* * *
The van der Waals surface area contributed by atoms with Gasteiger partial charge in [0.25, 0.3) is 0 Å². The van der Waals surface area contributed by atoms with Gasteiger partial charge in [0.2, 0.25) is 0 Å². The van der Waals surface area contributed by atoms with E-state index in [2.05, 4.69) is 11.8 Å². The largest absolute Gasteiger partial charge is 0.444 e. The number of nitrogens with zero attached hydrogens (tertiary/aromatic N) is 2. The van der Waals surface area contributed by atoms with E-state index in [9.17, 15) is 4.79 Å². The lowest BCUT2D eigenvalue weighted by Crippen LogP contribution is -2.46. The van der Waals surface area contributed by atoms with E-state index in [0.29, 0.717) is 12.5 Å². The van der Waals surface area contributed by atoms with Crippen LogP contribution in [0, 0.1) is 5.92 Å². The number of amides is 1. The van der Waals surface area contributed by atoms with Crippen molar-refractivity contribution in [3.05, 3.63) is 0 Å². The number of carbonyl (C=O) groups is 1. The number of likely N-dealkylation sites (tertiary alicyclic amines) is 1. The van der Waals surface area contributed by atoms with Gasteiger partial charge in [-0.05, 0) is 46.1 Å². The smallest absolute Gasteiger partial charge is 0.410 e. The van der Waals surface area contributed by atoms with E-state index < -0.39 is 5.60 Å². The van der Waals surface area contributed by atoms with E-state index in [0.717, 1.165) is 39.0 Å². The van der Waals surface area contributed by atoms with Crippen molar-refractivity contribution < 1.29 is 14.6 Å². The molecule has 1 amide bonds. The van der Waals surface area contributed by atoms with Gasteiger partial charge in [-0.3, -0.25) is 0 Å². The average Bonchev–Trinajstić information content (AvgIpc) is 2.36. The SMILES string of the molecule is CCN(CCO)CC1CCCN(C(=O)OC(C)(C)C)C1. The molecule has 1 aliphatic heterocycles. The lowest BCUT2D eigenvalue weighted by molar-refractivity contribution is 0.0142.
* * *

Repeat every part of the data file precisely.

The van der Waals surface area contributed by atoms with Gasteiger partial charge in [0.25, 0.3) is 0 Å². The van der Waals surface area contributed by atoms with Gasteiger partial charge in [0.2, 0.25) is 0 Å². The van der Waals surface area contributed by atoms with E-state index in [2.05, 4.69) is 11.8 Å². The largest absolute Gasteiger partial charge is 0.444 e. The number of nitrogens with zero attached hydrogens (tertiary/aromatic N) is 2. The van der Waals surface area contributed by atoms with E-state index in [9.17, 15) is 4.79 Å². The lowest BCUT2D eigenvalue weighted by Crippen LogP contribution is -2.46. The van der Waals surface area contributed by atoms with E-state index in [0.29, 0.717) is 12.5 Å². The van der Waals surface area contributed by atoms with Crippen LogP contribution in [0, 0.1) is 5.92 Å². The number of amides is 1. The van der Waals surface area contributed by atoms with Crippen molar-refractivity contribution in [3.05, 3.63) is 0 Å². The number of carbonyl (C=O) groups is 1. The number of likely N-dealkylation sites (tertiary alicyclic amines) is 1. The van der Waals surface area contributed by atoms with Gasteiger partial charge in [-0.05, 0) is 46.1 Å². The smallest absolute Gasteiger partial charge is 0.410 e. The van der Waals surface area contributed by atoms with E-state index < -0.39 is 5.60 Å². The van der Waals surface area contributed by atoms with E-state index in [0.717, 1.165) is 39.0 Å². The van der Waals surface area contributed by atoms with Crippen molar-refractivity contribution < 1.29 is 14.6 Å². The molecule has 1 amide bonds. The van der Waals surface area contributed by atoms with Gasteiger partial charge in [-0.3, -0.25) is 0 Å². The average Bonchev–Trinajstić information content (AvgIpc) is 2.36. The SMILES string of the molecule is CCN(CCO)CC1CCCN(C(=O)OC(C)(C)C)C1. The molecule has 1 aliphatic heterocycles. The lowest BCUT2D eigenvalue weighted by molar-refractivity contribution is 0.0142.